To be quite frank, what the Cummings scandal reveals is the political opportunism being played in its most dirtiest form. The situation merely serves as the most powerful ammunition available for his political enemies, a list of which that is not short thanks to his maverick personality. A substantial portion of this list of adversaries is the British civil service, which has long been in Cummings’ crosshairs. In 2013, whilst serving as a leading advisor to the then-Education Secretary Michael Gove, Cummings submitted an essay to the Guardian titled as “Some thoughts on education and political priorities”. In it, Cummings argues for a radical restructuring of the UK’s education system and the distribution of skills within the civil service, with strong criticism towards the current order of public administration:
“Most politicians, officials, and advisers operate with fragments of philosophy, little knowledge of maths or science (few MPs can answer even simple probability questions yet most are confident in their judgement), and little experience in well-managed complex organisations. The skills, and approach to problems, of our best mathematicians, scientists, and entrepreneurs are almost totally shut out of vital decisions. We do not have a problem with ‘too much cynicism’ – we have a problem with too much trust in people and institutions that are not fit to control so much.”
Dominic Cummings, “Some thoughts on education and political priorities”, p. 1 (Link to the full essay: https://dominiccummings.files.wordpress.com/2013/11/20130825-some-thoughts-on-education-and-political-priorities-version-2-final.pdf)
For most civil servants, Cummings’s proposal for an “Odyssean Education” for schools and universities threatens to put them out of a job. Self-preservation thus lies behind their keenness, along with MPs such as Steve Baker’s own enthusiasm, to get Cummings job hunting again.
Cummings’s second biggest enemy, and a more recent one, is that of the pro-Remain camp within British politics, who are desperate to silence the man who led the Vote Leave campaign in the 2016 Brexit referendum. Now that Cummings is the main advisor to the PM, his departure from office would allow further inroads for those who wish to sabotage Britain’s exit strategy from the EU at all costs. Again, ulterior motives are at play.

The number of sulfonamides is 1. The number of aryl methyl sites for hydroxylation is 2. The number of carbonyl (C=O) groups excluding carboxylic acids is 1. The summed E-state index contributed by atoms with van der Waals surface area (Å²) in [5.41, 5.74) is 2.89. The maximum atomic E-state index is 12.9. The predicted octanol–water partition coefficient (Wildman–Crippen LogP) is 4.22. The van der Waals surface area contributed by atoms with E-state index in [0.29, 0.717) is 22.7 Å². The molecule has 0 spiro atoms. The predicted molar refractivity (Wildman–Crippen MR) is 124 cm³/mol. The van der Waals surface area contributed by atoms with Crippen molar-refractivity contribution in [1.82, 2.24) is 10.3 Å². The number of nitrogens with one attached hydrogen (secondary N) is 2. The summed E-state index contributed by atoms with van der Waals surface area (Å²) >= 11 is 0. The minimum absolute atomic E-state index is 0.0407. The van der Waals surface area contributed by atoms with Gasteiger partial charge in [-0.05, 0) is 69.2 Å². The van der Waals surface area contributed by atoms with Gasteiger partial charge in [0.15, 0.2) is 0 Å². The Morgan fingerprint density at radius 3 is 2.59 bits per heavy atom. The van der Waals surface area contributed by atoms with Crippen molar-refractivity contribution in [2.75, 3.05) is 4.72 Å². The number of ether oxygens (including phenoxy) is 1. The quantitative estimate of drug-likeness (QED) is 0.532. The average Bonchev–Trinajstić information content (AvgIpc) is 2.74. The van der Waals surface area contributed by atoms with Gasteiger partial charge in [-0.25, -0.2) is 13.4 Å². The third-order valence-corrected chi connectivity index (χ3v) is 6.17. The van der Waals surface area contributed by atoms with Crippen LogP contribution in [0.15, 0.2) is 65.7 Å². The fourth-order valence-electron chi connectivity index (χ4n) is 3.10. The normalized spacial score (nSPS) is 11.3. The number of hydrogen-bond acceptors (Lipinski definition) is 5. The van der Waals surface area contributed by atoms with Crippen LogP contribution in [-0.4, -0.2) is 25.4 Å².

Cummings’s journey could have been better played out, something which he admits to in his statement. Nevertheless, he stated “I don’t regret what I did”. Many would argue Cummings is being obtuse. Yet his personality as a whole is very much based on his principle of not caring what others think of him. He is an enfant terrible and was once compared to the infamous French revolutionary Robespierre, for he is “someone determined to bring down things that don’t work” – which is unsurprising for someone who was taught by Norman Stone, another maverick amongst historians.
Cummings’s vocation is thus not merely a career to him unlike the civil servants he criticises. Instead, it is that of a crusade for a British renaissance within the political establishment. It is not one that seeks to overhaul the system but to simply reform it. His modicum of participation in interviews (his recent statement being the first of many in a long time) is not out of fear – but instead out of disgust for the very people he is fighting against. If anything, like the practitioners of realpolitik that he either admires or is compared to as by his enemies, Cummings merely laughs at such people, especially when they themselves are evidently breaking the social distance rules that they chastise Cummings for doing. This latest stage of attacks against Cummings reveals society’s hypocrisies further, especially when there is the beauty of video recordings to show such contradictions.
Alex Johnson is a Co-editor of The Jackdaw.